Dylan Corbett, Hope Border Institute: “While we welcome this step towards holding ICE accountable by the Office of the Inspector General, the abuses identified at the Otero Detention Center immigration are not an anomaly. We know that immigration agencies and officials in border communities routinely fail to respect basic human rights and human dignity. The detention of migrants and asylum seekers who pose no threat to our communities is fundamentally immoral and together we must work to end it.”


Detention Watch Network (DWN) is a national coalition of organizations and individuals working to expose and challenge the injustices of the United States’ immigration detention and deportation system and advocate for profound change that promotes the rights and dignity of all persons. Founded in 1997 by immigrant rights groups, DWN brings together advocates to unify strategy and build partnerships on a local and national level to end immigration detention. Visit Follow @DetentionWatch.

Project South is a Southern-based leadership development organization that creates spaces for movement building. We work with communities pushed forward by the struggle– to strengthen leadership and to provide popular political and economic education for personal and social transformation. We build relationships with organizations and networks across the US and global South to inform our local work and to engage in bottom-up movement building for social and economic justice.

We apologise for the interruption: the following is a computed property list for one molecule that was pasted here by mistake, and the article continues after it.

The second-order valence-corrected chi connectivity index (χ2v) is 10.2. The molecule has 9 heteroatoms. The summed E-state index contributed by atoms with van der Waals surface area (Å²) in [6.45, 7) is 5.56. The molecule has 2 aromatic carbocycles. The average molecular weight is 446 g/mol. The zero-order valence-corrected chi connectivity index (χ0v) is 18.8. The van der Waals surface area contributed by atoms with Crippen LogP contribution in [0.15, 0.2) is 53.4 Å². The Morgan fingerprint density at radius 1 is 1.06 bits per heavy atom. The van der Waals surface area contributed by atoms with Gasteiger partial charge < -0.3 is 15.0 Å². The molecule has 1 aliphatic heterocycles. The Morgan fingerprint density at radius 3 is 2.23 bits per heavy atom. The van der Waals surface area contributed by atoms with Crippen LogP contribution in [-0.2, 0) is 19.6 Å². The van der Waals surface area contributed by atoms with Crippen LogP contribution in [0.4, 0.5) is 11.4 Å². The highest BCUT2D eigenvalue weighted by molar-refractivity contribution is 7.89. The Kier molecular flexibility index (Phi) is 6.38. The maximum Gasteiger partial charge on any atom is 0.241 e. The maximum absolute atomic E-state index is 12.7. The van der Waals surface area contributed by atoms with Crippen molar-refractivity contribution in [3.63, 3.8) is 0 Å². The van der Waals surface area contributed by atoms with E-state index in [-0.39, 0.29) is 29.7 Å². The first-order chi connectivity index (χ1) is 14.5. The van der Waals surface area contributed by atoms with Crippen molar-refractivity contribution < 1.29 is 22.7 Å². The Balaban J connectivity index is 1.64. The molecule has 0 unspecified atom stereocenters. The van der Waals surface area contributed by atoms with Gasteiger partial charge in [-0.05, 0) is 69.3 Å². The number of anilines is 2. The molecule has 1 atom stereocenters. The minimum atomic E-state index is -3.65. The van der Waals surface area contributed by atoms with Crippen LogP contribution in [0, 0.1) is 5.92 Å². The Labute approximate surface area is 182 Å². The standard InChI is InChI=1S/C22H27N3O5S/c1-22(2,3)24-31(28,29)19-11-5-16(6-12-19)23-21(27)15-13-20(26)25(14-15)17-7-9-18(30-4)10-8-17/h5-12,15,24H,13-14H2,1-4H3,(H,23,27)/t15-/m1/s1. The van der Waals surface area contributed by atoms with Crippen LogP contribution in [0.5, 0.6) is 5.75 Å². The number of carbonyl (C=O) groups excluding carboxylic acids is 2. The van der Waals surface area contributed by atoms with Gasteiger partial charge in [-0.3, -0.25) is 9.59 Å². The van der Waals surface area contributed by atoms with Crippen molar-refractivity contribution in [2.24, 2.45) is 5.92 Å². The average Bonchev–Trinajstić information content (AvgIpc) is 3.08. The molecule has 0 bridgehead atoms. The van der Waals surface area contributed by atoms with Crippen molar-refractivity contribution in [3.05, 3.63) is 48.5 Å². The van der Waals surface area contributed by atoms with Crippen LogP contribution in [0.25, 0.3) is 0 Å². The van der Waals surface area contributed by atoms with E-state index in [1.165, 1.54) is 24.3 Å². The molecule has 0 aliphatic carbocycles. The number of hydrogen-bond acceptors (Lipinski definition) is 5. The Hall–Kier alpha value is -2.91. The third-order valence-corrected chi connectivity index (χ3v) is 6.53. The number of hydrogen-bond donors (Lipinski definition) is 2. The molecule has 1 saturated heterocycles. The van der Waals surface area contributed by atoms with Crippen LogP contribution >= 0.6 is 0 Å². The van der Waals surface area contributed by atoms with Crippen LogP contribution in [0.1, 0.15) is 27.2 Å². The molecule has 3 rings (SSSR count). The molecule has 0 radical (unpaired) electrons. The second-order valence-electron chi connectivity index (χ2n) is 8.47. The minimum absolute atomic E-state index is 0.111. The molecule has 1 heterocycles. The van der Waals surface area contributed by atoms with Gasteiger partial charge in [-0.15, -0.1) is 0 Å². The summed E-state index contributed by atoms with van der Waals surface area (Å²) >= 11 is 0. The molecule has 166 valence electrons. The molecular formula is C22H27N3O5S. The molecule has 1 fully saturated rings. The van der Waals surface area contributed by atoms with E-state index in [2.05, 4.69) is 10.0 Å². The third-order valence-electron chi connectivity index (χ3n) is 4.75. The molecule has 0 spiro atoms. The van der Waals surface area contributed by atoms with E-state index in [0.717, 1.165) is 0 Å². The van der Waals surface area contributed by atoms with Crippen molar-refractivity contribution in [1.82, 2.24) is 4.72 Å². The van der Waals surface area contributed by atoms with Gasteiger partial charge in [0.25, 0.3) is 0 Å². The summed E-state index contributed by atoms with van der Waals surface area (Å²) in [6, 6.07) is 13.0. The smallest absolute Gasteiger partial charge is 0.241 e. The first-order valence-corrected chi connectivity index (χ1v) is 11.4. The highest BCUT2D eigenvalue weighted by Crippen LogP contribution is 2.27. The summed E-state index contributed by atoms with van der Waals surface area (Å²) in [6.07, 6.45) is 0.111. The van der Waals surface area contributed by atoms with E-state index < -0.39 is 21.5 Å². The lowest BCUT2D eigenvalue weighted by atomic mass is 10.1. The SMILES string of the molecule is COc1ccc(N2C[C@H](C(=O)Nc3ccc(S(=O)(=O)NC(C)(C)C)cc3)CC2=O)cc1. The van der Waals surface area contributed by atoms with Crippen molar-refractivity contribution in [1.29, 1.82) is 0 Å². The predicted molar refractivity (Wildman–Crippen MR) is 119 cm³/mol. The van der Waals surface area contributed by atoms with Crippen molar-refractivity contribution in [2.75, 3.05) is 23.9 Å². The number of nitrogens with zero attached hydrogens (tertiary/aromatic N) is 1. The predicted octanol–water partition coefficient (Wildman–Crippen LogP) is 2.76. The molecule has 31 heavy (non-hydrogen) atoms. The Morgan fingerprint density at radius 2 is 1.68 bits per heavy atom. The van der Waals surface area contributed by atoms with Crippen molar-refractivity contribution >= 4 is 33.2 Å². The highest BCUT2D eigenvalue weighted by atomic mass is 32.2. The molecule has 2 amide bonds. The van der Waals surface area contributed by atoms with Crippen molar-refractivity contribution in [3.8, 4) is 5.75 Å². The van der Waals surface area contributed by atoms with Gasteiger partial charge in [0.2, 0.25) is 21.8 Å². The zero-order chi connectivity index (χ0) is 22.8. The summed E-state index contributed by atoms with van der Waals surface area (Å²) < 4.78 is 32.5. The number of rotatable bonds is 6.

Detained Migrant Solidarity Committee (DMSC) is a community group in El Paso, TX that opposes migrant detention. They fight for cross-border communities free from militarization, criminalization, and mass incarceration through organizing, education, and action. They aim to expose the injustices of migrant detention and deportation and to provide support for migrants in detention and their families. Follow @DMSCelpaso (Twitter) and @DetainedMigrantSolidarityCommitteeEPTX (Facebook).

Community Initiatives for Visiting Immigrants in Confinement (CIVIC) is a national nonprofit devoted to abolishing U.S. immigration detention, while ending the isolation of people currently suffering in this profit-driven system. We visit and monitor 43 facilities and run the largest national hotline for detained immigrants. Through these windows into the system, we gather data and stories to combat injustice at the individual level and push systemic change. Visit Follow @endisolation and join us at

Hope Border Institute (HOPE) is an independent grassroots community organization working in the El Paso-Ciudad Juárez-Las Cruces region, that seeks to bring the perspective of Catholic social teaching to bear on the social realities unique to our region. Through a robust program of research, reflection, leadership development, advocacy and action, HOPE develops and aligns the border’s community leaders engaged in the work of justice from across the Mexico-US border to deepen solidarity across borders and transform our region.  Visit us at or follow Hope on Twitter and Facebook, @hopeborder, or @hopeborderinstitute on Instagram.